Humanitarian funding is volatile. Consequently, humanitarian interventions are often scaled down while the crisis they are designed to address is still ongoing. This study explores the implications of scaling down a humanitarian intervention for program beneficiaries. The program, which was developed by UNICEF Jordan, supports the school participation of displaced Syrian children. It provides poor displaced households with a combination of unconditional cash transfers and text messages that encourage caregivers to send their children back to school after the winter break, a precarious period during which many children drop out of school. Relying on a cluster-randomized trial with multiple treatment arms, the study explores and decomposes the impacts of (discontinuing) the cash transfers and the encouragement messages on child wellbeing.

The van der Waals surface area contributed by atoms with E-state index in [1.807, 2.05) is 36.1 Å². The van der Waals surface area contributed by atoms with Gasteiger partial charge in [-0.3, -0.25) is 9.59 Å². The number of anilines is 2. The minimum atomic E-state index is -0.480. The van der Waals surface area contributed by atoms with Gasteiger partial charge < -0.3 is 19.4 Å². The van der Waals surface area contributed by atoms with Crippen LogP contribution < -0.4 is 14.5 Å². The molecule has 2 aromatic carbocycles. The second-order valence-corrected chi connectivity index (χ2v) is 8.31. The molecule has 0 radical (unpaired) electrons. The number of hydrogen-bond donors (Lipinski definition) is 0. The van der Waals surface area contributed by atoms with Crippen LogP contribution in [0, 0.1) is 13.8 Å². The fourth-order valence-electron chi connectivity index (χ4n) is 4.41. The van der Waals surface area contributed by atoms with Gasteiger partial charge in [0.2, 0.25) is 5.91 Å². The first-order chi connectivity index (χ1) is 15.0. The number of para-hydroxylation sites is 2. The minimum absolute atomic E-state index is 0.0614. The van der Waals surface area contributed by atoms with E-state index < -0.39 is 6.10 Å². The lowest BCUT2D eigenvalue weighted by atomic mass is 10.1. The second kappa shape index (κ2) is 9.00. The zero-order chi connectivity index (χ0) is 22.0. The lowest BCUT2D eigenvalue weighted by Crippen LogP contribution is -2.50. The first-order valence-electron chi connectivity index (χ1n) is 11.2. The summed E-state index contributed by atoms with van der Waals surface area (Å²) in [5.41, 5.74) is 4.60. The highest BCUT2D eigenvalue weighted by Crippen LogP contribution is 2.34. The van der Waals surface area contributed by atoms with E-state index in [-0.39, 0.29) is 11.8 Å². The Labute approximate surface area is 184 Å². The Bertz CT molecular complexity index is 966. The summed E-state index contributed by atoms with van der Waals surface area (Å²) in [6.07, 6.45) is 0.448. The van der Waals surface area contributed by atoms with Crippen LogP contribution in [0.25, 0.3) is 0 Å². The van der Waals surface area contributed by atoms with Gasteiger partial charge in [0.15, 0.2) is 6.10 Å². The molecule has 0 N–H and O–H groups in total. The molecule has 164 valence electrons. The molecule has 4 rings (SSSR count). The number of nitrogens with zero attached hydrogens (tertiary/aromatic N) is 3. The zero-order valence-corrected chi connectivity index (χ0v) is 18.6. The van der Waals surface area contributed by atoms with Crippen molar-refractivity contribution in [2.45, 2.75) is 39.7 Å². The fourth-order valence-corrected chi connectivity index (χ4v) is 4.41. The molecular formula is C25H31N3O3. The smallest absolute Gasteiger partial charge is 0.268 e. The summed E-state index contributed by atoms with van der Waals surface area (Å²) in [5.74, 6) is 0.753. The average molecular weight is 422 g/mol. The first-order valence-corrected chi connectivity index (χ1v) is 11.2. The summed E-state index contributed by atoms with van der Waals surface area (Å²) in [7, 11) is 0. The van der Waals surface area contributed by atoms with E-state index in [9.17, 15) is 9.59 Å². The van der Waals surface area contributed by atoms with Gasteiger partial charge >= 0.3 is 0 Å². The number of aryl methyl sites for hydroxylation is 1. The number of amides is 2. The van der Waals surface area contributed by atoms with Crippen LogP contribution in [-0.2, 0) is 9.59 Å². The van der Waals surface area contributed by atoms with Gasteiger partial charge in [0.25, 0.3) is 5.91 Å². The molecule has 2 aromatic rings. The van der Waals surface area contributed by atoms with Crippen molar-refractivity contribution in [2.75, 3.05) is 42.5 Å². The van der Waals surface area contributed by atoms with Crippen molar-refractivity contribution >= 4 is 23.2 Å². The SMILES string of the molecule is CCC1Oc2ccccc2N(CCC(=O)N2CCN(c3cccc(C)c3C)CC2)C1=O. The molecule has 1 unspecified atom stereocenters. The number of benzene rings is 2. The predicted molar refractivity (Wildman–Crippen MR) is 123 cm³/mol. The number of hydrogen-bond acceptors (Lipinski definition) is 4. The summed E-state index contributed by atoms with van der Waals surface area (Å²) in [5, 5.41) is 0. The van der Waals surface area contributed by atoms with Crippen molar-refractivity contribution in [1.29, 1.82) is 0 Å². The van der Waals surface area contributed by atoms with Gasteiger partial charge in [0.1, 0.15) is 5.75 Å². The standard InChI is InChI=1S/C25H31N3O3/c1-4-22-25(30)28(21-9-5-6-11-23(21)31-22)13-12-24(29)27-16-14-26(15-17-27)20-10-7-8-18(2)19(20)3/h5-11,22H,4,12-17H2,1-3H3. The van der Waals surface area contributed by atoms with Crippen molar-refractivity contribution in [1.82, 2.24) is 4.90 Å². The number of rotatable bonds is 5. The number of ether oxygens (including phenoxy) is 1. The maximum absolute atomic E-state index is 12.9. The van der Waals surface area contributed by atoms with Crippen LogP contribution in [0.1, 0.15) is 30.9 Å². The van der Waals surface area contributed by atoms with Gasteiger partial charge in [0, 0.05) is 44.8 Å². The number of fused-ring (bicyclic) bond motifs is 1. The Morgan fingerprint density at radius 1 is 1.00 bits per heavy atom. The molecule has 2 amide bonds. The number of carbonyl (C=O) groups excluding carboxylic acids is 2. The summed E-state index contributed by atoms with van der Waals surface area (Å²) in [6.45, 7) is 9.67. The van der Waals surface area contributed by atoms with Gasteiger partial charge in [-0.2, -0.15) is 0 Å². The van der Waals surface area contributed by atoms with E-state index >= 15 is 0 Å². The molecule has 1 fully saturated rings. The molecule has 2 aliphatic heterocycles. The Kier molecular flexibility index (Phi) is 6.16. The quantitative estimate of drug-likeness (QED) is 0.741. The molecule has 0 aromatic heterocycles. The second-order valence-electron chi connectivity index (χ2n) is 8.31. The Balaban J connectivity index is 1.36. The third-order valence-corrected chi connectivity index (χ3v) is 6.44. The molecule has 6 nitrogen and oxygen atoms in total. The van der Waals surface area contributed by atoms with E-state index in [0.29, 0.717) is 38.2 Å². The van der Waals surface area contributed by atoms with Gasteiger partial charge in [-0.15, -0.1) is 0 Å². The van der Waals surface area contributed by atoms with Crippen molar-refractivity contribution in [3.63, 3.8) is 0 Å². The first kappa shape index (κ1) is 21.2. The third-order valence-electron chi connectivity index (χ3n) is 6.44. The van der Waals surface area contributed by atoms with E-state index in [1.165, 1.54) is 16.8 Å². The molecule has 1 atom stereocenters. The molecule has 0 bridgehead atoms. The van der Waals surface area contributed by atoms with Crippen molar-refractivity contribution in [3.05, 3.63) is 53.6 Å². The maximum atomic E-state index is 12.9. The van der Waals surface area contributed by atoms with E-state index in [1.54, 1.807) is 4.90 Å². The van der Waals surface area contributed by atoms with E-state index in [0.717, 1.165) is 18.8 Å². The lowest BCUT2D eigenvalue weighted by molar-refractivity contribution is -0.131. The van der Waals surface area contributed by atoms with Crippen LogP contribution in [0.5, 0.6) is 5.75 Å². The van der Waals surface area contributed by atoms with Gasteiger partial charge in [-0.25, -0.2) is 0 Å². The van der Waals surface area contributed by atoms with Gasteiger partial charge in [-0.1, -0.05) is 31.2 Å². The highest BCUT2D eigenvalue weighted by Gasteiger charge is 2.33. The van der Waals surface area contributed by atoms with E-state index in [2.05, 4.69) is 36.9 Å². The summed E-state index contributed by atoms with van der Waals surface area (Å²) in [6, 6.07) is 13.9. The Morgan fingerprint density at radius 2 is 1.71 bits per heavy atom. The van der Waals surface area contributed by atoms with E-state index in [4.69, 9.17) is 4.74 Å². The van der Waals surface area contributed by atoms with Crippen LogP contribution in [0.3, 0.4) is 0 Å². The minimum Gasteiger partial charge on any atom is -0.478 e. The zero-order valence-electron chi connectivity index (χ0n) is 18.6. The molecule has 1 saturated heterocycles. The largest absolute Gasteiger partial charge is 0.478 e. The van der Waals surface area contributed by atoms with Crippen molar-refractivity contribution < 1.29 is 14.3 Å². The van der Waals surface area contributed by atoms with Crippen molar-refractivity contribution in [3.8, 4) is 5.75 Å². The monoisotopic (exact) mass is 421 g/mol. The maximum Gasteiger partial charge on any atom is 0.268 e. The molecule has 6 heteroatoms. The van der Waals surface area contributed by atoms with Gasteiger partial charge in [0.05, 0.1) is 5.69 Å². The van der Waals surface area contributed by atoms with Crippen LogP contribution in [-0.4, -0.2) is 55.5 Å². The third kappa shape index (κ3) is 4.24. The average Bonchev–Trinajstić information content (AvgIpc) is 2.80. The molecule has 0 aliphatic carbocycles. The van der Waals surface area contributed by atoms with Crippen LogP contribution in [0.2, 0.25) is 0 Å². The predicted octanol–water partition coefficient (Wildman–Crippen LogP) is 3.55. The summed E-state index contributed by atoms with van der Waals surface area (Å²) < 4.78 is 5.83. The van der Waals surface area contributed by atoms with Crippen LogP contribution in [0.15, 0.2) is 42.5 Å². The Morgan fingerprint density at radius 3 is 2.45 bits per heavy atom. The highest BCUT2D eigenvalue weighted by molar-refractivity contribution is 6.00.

About the speaker
Jacobus (Jacob) de Hoop works as a manager of humanitarian policy research at UNICEF Office of Research - Innocenti. He is also a member of the Transfer Project. His research examines how social protection programs implemented in developing countries and humanitarian contexts affect children and adolescents. He previously worked as a researcher at the International Labour Organization (ILO), was affiliated with the Paris School of Economics as a Marie Curie Post-Doctoral Fellow, and worked for the World Bank as field manager on a study examining the effects of conditional and unconditional cash transfers in Malawi. He holds a PhD in economics from the Tinbergen Institute and VU University in Amsterdam.
Date: 06 June 2019
Time: 12:00 - 13:00